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Participants in National Dialogue Reject a Proposal for Reconciliation with Key Figures of Mubarak's Ousted Regime
Participants in National Dialogue Reject a Proposal for Reconciliation with Key Figures of Mubarak's Ousted Regime
In the first session of the national dialogue which is headed by caretaker Prime Minister Essam Sharafto forge a new social era, Dr.Hassan Nafaa, a professor and chairman of the Political Science department at Cairo University , refused to enlist an item on how to make reconciliation with officials of the former ruling regime in the agenda of the national dialogue.
Friday, April 1,2011 14:09
IkhwanWeb

 In the first session of the national dialogue which is headed by caretaker Prime Minister Essam Sharaf to forge a new social era, Dr.Hassan Nafaa, a professor and chairman of the Political Science department at Cairo University , refused to enlist an item on how to make reconciliation with officials of the former ruling regime in the agenda of the national dialogue.

"One of the major reasons behind the eruption of the 25 January revolution was to overthrow Mubarak and his corrupt regime," Nafaa said. Writer and journalist Dr. Sakina Fouad agreed with him and Abdul Jalil Mustafa, who also asked to promptly open a probe with all symbols of Mubarak's regime, as state institutions are still under their control.

Nafaa hoped that the national dialogue would lead to tangible results and demanded it focuses on important issues like the transition, new governance system, reform of structure and regulation of universities, establishing new rules for elections, solving judiciary problems, re-formulating foreign policy and the system that will work for Egypt: presidential, semi-presidential, or parliamentary.

 Essam Sultan, founder of the Wasat Party, stressed that "we are in the pre-constitution-making era, and we need to be assured of the possibility that the dialogue does not lead to tangible results, suggesting that the dialogue's sessions should be in line with new decisions reflecting the results of what we are talking about."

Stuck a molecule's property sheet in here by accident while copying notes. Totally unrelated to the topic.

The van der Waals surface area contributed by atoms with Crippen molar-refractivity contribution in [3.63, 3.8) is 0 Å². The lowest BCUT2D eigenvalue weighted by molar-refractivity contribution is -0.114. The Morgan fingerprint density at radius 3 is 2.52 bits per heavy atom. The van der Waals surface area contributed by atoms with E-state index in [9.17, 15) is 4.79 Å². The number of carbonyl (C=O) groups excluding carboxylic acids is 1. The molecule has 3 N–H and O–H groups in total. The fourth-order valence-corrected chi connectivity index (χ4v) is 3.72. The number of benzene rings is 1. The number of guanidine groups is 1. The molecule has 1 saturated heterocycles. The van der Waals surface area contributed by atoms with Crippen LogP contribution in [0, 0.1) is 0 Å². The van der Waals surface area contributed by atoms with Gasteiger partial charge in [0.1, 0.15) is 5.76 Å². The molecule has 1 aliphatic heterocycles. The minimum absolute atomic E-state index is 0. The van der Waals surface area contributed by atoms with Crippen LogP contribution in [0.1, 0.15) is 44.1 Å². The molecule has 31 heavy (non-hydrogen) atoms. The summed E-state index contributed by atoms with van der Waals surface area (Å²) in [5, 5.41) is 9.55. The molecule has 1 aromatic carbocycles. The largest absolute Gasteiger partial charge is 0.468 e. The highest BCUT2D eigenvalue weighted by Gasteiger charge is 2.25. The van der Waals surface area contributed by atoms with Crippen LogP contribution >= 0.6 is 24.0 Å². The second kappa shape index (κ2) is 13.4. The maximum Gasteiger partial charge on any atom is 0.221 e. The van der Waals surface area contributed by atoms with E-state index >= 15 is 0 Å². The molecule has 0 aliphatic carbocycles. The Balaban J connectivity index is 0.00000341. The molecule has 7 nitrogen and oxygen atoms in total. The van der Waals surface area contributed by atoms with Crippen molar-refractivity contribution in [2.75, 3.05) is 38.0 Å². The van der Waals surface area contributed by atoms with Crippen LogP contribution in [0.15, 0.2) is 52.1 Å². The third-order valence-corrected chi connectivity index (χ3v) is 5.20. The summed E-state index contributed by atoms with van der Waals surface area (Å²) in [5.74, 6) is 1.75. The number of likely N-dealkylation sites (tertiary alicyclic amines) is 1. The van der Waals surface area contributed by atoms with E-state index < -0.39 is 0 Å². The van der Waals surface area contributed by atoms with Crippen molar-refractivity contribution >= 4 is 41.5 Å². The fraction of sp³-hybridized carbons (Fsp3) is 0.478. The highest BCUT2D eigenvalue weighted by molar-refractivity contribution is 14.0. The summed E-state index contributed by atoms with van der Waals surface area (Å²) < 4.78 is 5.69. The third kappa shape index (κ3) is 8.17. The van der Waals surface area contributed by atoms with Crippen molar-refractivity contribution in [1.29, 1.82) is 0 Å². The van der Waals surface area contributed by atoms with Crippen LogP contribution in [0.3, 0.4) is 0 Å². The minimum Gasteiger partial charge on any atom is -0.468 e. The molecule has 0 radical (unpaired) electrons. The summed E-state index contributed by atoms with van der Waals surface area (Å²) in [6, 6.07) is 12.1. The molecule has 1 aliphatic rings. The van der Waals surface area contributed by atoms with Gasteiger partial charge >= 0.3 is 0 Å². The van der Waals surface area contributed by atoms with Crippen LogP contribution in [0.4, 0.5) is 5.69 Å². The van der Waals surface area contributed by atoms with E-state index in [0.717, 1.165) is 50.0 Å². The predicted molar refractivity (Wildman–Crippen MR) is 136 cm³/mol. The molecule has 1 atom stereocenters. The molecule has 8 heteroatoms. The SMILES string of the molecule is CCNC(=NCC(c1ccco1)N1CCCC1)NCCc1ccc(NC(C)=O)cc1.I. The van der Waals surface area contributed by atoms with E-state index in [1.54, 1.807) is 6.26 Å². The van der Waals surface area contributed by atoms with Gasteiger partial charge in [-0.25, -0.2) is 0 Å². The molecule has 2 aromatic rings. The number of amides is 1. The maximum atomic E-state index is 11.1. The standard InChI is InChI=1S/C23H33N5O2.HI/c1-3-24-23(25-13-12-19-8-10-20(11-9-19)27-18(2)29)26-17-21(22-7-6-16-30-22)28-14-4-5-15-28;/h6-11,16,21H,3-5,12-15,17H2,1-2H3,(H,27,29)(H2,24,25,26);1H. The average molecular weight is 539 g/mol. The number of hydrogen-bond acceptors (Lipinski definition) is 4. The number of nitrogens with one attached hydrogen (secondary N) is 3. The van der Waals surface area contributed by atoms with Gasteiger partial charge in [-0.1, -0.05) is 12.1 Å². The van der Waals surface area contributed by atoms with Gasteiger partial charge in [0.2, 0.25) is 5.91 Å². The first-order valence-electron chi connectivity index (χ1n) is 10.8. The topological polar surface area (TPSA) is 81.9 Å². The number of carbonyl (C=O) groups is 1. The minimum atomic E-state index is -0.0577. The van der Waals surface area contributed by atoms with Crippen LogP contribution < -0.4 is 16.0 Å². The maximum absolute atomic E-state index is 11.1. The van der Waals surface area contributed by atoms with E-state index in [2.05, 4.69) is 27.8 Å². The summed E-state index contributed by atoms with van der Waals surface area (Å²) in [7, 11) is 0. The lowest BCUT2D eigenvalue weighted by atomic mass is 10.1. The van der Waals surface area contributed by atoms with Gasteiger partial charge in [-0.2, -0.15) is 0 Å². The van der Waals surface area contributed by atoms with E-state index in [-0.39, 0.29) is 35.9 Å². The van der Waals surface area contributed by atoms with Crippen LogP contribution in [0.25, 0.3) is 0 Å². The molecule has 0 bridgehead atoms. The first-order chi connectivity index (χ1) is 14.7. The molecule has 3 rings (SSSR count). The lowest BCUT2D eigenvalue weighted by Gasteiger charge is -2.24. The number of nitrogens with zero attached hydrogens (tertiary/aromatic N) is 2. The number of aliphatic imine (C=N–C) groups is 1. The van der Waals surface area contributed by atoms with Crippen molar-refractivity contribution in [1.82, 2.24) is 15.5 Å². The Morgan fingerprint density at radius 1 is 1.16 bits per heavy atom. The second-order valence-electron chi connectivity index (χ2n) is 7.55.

Coptic thinker Ikram Lamei called for "a debate on the new regime in Egypt, asking if it ist the beginning of a peaceful movement to renew the Constitution, the State, and the regime. Is it easier to establish a state that is not on a religious basis or on a civil, democratic and free state? Or, a state with civil and religious liberty in which there is room for everyone?

 One of the participants in the national dialogue is businessman Hany Aziz who underscored the significance of a constructive dialogue, tackling the right of Egyptian expatriates to vote in the presidential election, suggesting that there be "a establishment of a National Council to follow up affairs of Egyptians abroad."

 Dr. Ahmed Yousef, a professor in Political Science, agreed to a proposal by Dr. Galal Amin on the necessity of forming sub-committees to resolve the growing problem of sectarian violence in Egypt, giving priority to restoring security and showing respect for the rule of law.

 Essam el-Erian, a representative of the Muslim Brotherhood, said "we can not reach reconciliation unless there are clear investigations and trails for the former regime's corrupted figures."

tags: Sharaf / Mubarak / Mubarak Regime / Egyptian Revolution / Corruption / Erian / Egyptian Muslim Brotherhood / Moderate Muslim Brotherhood / Moderate MB / Essam Sharaf / Hassan Nafaa / Egyptian Revolution / Egyptian Protestors / Tahrir Square / Pro-Mubarak / Developments in Egypt / Wasat Party / Egyptian Constitution
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